What to look for in a satellite internet plan

Speeds, setup and Sky Muster explained

How fast is satellite internet in Australia?

Satellite internet is slower than its Fixed Wireless and fixed-line counterparts, and it’s more likely to still work on peak and off-peak logic, meaning data is separated into different times of the day. This is designed to preserve bandwidth, with the logic being that bigger downloads are scheduled overnight during off-peak times – when fewer people are competing for that finite satellite internet bandwidth – which frees up peak times for a smoother online experience.

How does NBN satellite broadband get installed?

For you, the process of getting NBN satellite internet isn’t too dissimilar to how anyone would get an NBN connection and simply involves checking you’re in a service area, finding the right provider and booking a connection date. But let’s break that down a bit more:

  1. First, make sure you can connect to an NBN Sky Muster Satellite plan. You can find that out by going here and running your address through. Although almost all homes in remote Australia that can’t access fibre, cable or fixed wireless NBN will be able to access it.
  2. Find the best plan for you. You can either take our recommendations above, or you can go here to take a look at all the best plans and find one for you.
  3. Book an installation date. NBN says that it aims to have each home connected in less than 20 days after you first enquire about a plan, so hopefully, you won’t be waiting too long. You will organise this directly with the internet provider you sign up with, who will guide you through it all on the day of connection too.
  4. Once your satellite is hooked up and configured by the NBN technician, your internet provider will provide you with a router to use to connect your devices to the internet with. This will usually be pre-configured so you’ll just need to plug it in and write down your new WiFi password.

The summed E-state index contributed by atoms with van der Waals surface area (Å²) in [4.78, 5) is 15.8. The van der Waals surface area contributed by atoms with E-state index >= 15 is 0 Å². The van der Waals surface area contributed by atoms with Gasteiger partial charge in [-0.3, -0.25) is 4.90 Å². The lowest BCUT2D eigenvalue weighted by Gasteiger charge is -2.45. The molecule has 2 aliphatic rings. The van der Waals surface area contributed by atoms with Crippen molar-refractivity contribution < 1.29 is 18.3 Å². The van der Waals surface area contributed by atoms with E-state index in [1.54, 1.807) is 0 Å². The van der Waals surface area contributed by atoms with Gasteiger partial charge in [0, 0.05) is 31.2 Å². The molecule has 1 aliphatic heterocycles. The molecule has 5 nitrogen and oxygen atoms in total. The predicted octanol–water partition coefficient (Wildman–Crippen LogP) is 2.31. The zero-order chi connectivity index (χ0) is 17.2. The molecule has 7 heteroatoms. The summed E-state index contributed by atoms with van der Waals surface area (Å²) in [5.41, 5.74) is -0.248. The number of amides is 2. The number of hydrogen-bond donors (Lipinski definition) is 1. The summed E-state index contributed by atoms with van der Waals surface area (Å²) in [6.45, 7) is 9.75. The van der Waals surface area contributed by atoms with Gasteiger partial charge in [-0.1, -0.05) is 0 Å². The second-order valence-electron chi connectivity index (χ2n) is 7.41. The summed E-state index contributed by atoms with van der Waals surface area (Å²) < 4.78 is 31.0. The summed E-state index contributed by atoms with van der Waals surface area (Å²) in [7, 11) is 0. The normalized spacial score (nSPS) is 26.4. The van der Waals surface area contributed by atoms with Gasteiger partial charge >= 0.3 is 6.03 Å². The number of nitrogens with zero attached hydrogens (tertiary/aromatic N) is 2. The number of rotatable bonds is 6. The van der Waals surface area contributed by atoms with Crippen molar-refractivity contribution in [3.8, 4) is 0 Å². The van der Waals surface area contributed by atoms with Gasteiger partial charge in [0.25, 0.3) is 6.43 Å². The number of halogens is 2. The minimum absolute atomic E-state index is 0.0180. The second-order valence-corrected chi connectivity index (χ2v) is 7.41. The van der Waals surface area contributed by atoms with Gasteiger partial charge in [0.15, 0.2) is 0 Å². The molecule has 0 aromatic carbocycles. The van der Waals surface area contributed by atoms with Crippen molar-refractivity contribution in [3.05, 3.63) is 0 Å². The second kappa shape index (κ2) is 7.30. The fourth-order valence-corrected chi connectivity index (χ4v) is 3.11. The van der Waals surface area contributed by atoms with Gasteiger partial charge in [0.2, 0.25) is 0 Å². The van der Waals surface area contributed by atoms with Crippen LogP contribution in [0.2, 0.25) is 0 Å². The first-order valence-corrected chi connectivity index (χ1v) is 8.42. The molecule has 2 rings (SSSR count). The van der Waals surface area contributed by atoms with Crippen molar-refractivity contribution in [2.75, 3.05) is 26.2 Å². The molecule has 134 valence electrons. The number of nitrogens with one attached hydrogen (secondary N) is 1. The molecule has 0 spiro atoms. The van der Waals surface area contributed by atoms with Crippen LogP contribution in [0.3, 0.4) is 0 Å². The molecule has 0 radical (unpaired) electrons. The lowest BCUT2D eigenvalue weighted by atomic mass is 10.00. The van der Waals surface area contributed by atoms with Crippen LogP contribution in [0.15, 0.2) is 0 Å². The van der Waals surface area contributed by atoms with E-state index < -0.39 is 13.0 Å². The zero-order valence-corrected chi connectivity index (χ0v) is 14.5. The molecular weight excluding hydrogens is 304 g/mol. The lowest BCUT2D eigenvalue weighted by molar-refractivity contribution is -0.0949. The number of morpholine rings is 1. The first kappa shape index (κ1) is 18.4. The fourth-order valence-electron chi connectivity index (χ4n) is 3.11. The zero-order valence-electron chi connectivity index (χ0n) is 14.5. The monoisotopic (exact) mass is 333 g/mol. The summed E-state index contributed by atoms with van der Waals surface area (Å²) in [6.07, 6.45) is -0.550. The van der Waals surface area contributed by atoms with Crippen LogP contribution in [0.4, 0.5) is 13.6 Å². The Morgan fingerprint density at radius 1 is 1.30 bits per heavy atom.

Satellite NBN versus home wireless broadband

Not getting the speeds you need from either Satellite NBN or a fixed wireless connection? Home wireless broadband might be the next thing to try. This type of internet plan is powered by the same 4G and 5G networks that your phone uses. The biggest advantage that this option has over satellite NBN is that its typically more affordable. However, much like a mobile plan, your mileage is going to vary based on your provider and how much coverage they have in your area.

For a snapshot of the most popular home wireless broadband plans, check out the widget below:

Satellite NBN vs Starlink

Following its arrival in 2021, rural Australians now have a whole new satellite internet option to choose from in the form of Elon Musk's Starlink.

Starlink satellite internet has already begun rolling out across Australia, covering parts of Queensland, New South Wales, Victoria, South Australia, Western Australia, and Hobart.